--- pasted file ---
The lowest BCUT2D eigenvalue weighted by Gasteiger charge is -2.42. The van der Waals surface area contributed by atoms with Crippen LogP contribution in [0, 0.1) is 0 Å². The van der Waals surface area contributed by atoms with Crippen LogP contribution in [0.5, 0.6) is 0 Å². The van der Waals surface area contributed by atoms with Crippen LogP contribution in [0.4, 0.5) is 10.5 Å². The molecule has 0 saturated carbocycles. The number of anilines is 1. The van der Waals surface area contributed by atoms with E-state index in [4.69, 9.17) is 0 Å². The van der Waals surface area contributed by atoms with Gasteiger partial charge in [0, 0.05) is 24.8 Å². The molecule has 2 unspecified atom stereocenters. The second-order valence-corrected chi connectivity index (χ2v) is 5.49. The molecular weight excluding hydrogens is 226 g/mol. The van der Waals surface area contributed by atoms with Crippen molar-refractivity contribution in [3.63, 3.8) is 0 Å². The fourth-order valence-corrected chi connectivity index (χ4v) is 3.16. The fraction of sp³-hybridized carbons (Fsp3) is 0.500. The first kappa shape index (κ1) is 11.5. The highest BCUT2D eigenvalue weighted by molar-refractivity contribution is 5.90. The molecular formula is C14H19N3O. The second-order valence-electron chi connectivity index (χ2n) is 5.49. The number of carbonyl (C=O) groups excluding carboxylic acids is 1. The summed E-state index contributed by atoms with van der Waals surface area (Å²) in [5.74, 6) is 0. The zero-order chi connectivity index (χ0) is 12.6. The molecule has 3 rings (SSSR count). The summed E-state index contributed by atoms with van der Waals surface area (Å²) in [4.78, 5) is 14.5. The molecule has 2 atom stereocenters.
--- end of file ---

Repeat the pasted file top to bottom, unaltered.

The lowest BCUT2D eigenvalue weighted by Gasteiger charge is -2.42. The van der Waals surface area contributed by atoms with Crippen LogP contribution in [0, 0.1) is 0 Å². The van der Waals surface area contributed by atoms with Crippen LogP contribution in [0.5, 0.6) is 0 Å². The van der Waals surface area contributed by atoms with Crippen LogP contribution in [0.4, 0.5) is 10.5 Å². The molecule has 0 saturated carbocycles. The number of anilines is 1. The van der Waals surface area contributed by atoms with E-state index in [4.69, 9.17) is 0 Å². The van der Waals surface area contributed by atoms with Gasteiger partial charge in [0, 0.05) is 24.8 Å². The molecule has 2 unspecified atom stereocenters. The second-order valence-corrected chi connectivity index (χ2v) is 5.49. The molecular weight excluding hydrogens is 226 g/mol. The van der Waals surface area contributed by atoms with Crippen molar-refractivity contribution in [3.63, 3.8) is 0 Å². The fourth-order valence-corrected chi connectivity index (χ4v) is 3.16. The fraction of sp³-hybridized carbons (Fsp3) is 0.500. The first kappa shape index (κ1) is 11.5. The highest BCUT2D eigenvalue weighted by molar-refractivity contribution is 5.90. The molecular formula is C14H19N3O. The second-order valence-electron chi connectivity index (χ2n) is 5.49. The number of carbonyl (C=O) groups excluding carboxylic acids is 1. The summed E-state index contributed by atoms with van der Waals surface area (Å²) in [5.74, 6) is 0. The zero-order chi connectivity index (χ0) is 12.6. The molecule has 3 rings (SSSR count). The summed E-state index contributed by atoms with van der Waals surface area (Å²) in [4.78, 5) is 14.5. The molecule has 2 atom stereocenters.